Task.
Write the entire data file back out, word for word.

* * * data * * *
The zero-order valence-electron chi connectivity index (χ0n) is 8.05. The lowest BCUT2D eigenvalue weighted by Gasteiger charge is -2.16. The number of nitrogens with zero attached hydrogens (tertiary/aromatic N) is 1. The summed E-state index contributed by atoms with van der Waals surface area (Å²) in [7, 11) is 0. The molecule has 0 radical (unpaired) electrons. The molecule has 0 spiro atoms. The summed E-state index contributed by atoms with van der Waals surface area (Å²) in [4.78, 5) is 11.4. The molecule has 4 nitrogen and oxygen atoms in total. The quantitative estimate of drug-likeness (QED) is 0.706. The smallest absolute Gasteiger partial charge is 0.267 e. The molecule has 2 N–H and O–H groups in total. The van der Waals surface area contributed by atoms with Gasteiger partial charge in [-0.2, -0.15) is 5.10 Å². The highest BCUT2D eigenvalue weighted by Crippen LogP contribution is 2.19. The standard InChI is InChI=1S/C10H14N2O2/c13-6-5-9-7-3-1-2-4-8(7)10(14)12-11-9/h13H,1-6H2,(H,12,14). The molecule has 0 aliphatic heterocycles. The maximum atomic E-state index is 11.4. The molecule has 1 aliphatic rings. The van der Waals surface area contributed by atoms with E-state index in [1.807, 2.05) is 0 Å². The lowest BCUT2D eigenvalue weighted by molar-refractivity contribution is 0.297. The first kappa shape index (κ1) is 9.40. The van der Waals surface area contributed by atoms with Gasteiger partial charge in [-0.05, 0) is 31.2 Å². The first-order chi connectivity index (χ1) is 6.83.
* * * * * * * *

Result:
The zero-order valence-electron chi connectivity index (χ0n) is 8.05. The lowest BCUT2D eigenvalue weighted by Gasteiger charge is -2.16. The number of nitrogens with zero attached hydrogens (tertiary/aromatic N) is 1. The summed E-state index contributed by atoms with van der Waals surface area (Å²) in [7, 11) is 0. The molecule has 0 radical (unpaired) electrons. The molecule has 0 spiro atoms. The summed E-state index contributed by atoms with van der Waals surface area (Å²) in [4.78, 5) is 11.4. The molecule has 4 nitrogen and oxygen atoms in total. The quantitative estimate of drug-likeness (QED) is 0.706. The smallest absolute Gasteiger partial charge is 0.267 e. The molecule has 2 N–H and O–H groups in total. The van der Waals surface area contributed by atoms with Gasteiger partial charge in [-0.2, -0.15) is 5.10 Å². The highest BCUT2D eigenvalue weighted by Crippen LogP contribution is 2.19. The standard InChI is InChI=1S/C10H14N2O2/c13-6-5-9-7-3-1-2-4-8(7)10(14)12-11-9/h13H,1-6H2,(H,12,14). The molecule has 0 aliphatic heterocycles. The maximum atomic E-state index is 11.4. The molecule has 1 aliphatic rings. The van der Waals surface area contributed by atoms with E-state index in [1.807, 2.05) is 0 Å². The lowest BCUT2D eigenvalue weighted by molar-refractivity contribution is 0.297. The first kappa shape index (κ1) is 9.40. The van der Waals surface area contributed by atoms with Gasteiger partial charge in [-0.05, 0) is 31.2 Å². The first-order chi connectivity index (χ1) is 6.83.